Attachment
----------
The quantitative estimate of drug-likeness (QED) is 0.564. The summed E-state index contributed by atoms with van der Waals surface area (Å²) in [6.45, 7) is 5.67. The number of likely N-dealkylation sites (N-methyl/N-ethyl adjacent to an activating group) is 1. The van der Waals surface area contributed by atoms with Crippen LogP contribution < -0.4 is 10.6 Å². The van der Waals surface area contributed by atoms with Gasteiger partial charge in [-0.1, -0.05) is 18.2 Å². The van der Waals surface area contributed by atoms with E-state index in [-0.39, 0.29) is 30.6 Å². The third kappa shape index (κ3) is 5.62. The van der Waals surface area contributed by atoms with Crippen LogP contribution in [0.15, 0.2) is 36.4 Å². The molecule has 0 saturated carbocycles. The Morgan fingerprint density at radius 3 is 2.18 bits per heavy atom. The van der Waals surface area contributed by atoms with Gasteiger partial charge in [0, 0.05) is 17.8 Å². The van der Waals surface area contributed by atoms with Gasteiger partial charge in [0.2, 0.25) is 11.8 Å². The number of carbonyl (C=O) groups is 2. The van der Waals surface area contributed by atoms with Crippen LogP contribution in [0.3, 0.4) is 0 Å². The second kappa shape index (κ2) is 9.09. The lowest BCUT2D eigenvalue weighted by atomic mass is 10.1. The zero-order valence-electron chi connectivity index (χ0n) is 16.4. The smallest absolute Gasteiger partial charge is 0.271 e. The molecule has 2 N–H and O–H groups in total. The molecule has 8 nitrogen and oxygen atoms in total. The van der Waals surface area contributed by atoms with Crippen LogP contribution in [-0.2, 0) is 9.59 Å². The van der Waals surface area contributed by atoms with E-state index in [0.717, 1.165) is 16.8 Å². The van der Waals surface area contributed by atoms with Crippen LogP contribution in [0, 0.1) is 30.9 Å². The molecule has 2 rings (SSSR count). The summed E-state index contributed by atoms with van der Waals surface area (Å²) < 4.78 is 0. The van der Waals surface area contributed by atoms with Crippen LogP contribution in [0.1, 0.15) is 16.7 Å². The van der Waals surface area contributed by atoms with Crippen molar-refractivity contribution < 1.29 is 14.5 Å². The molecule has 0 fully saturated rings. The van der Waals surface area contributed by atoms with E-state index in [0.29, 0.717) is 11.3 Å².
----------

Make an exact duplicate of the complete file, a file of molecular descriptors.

The quantitative estimate of drug-likeness (QED) is 0.564. The summed E-state index contributed by atoms with van der Waals surface area (Å²) in [6.45, 7) is 5.67. The number of likely N-dealkylation sites (N-methyl/N-ethyl adjacent to an activating group) is 1. The van der Waals surface area contributed by atoms with Crippen LogP contribution < -0.4 is 10.6 Å². The van der Waals surface area contributed by atoms with Gasteiger partial charge in [-0.1, -0.05) is 18.2 Å². The van der Waals surface area contributed by atoms with E-state index in [-0.39, 0.29) is 30.6 Å². The third kappa shape index (κ3) is 5.62. The van der Waals surface area contributed by atoms with Crippen LogP contribution in [0.15, 0.2) is 36.4 Å². The molecule has 0 saturated carbocycles. The Morgan fingerprint density at radius 3 is 2.18 bits per heavy atom. The van der Waals surface area contributed by atoms with Gasteiger partial charge in [0, 0.05) is 17.8 Å². The van der Waals surface area contributed by atoms with Gasteiger partial charge in [0.2, 0.25) is 11.8 Å². The number of carbonyl (C=O) groups is 2. The van der Waals surface area contributed by atoms with Crippen LogP contribution in [0.3, 0.4) is 0 Å². The second kappa shape index (κ2) is 9.09. The lowest BCUT2D eigenvalue weighted by atomic mass is 10.1. The zero-order valence-electron chi connectivity index (χ0n) is 16.4. The smallest absolute Gasteiger partial charge is 0.271 e. The molecule has 2 N–H and O–H groups in total. The molecule has 8 nitrogen and oxygen atoms in total. The van der Waals surface area contributed by atoms with Crippen LogP contribution in [-0.2, 0) is 9.59 Å². The van der Waals surface area contributed by atoms with E-state index in [0.717, 1.165) is 16.8 Å². The van der Waals surface area contributed by atoms with Crippen LogP contribution in [0, 0.1) is 30.9 Å². The molecule has 2 rings (SSSR count). The summed E-state index contributed by atoms with van der Waals surface area (Å²) < 4.78 is 0. The van der Waals surface area contributed by atoms with Crippen LogP contribution in [0.1, 0.15) is 16.7 Å². The van der Waals surface area contributed by atoms with Crippen molar-refractivity contribution < 1.29 is 14.5 Å². The molecule has 0 fully saturated rings. The van der Waals surface area contributed by atoms with E-state index in [0.29, 0.717) is 11.3 Å².